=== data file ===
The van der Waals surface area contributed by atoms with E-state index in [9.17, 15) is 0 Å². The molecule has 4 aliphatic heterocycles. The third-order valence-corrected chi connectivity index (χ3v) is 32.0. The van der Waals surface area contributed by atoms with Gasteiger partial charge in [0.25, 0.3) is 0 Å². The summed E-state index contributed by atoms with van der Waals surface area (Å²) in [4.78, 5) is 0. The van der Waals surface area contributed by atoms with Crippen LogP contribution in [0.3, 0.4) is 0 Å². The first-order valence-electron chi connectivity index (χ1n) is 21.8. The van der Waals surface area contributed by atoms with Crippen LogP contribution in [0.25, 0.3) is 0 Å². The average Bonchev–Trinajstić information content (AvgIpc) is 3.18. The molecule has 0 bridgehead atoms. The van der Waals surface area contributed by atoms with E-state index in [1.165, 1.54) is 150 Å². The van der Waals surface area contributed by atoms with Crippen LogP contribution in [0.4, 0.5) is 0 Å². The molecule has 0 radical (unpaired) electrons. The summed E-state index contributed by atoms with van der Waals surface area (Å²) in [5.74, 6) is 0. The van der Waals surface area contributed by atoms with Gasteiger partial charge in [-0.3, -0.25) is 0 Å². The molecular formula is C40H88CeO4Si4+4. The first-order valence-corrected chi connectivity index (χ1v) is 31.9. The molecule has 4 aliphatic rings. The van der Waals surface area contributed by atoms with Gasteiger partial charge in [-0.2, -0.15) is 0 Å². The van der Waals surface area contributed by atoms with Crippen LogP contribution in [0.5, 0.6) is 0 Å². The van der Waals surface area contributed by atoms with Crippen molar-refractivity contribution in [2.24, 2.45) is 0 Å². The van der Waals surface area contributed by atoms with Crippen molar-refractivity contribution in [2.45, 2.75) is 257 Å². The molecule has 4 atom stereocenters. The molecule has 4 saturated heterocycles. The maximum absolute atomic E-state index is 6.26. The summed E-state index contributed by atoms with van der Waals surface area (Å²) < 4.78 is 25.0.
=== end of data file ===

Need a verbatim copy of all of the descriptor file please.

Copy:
The van der Waals surface area contributed by atoms with E-state index in [9.17, 15) is 0 Å². The molecule has 4 aliphatic heterocycles. The third-order valence-corrected chi connectivity index (χ3v) is 32.0. The van der Waals surface area contributed by atoms with Gasteiger partial charge in [0.25, 0.3) is 0 Å². The summed E-state index contributed by atoms with van der Waals surface area (Å²) in [4.78, 5) is 0. The van der Waals surface area contributed by atoms with Crippen LogP contribution in [0.3, 0.4) is 0 Å². The first-order valence-electron chi connectivity index (χ1n) is 21.8. The van der Waals surface area contributed by atoms with Crippen LogP contribution in [0.25, 0.3) is 0 Å². The average Bonchev–Trinajstić information content (AvgIpc) is 3.18. The molecule has 0 bridgehead atoms. The van der Waals surface area contributed by atoms with E-state index in [1.165, 1.54) is 150 Å². The van der Waals surface area contributed by atoms with Crippen LogP contribution in [0.4, 0.5) is 0 Å². The molecule has 0 radical (unpaired) electrons. The summed E-state index contributed by atoms with van der Waals surface area (Å²) in [5.74, 6) is 0. The van der Waals surface area contributed by atoms with Gasteiger partial charge in [-0.3, -0.25) is 0 Å². The molecular formula is C40H88CeO4Si4+4. The first-order valence-corrected chi connectivity index (χ1v) is 31.9. The molecule has 4 aliphatic rings. The van der Waals surface area contributed by atoms with Gasteiger partial charge in [-0.2, -0.15) is 0 Å². The van der Waals surface area contributed by atoms with Crippen LogP contribution in [0.5, 0.6) is 0 Å². The van der Waals surface area contributed by atoms with Crippen molar-refractivity contribution in [2.24, 2.45) is 0 Å². The van der Waals surface area contributed by atoms with Crippen molar-refractivity contribution in [2.45, 2.75) is 257 Å². The molecule has 4 atom stereocenters. The molecule has 4 saturated heterocycles. The maximum absolute atomic E-state index is 6.26. The summed E-state index contributed by atoms with van der Waals surface area (Å²) < 4.78 is 25.0.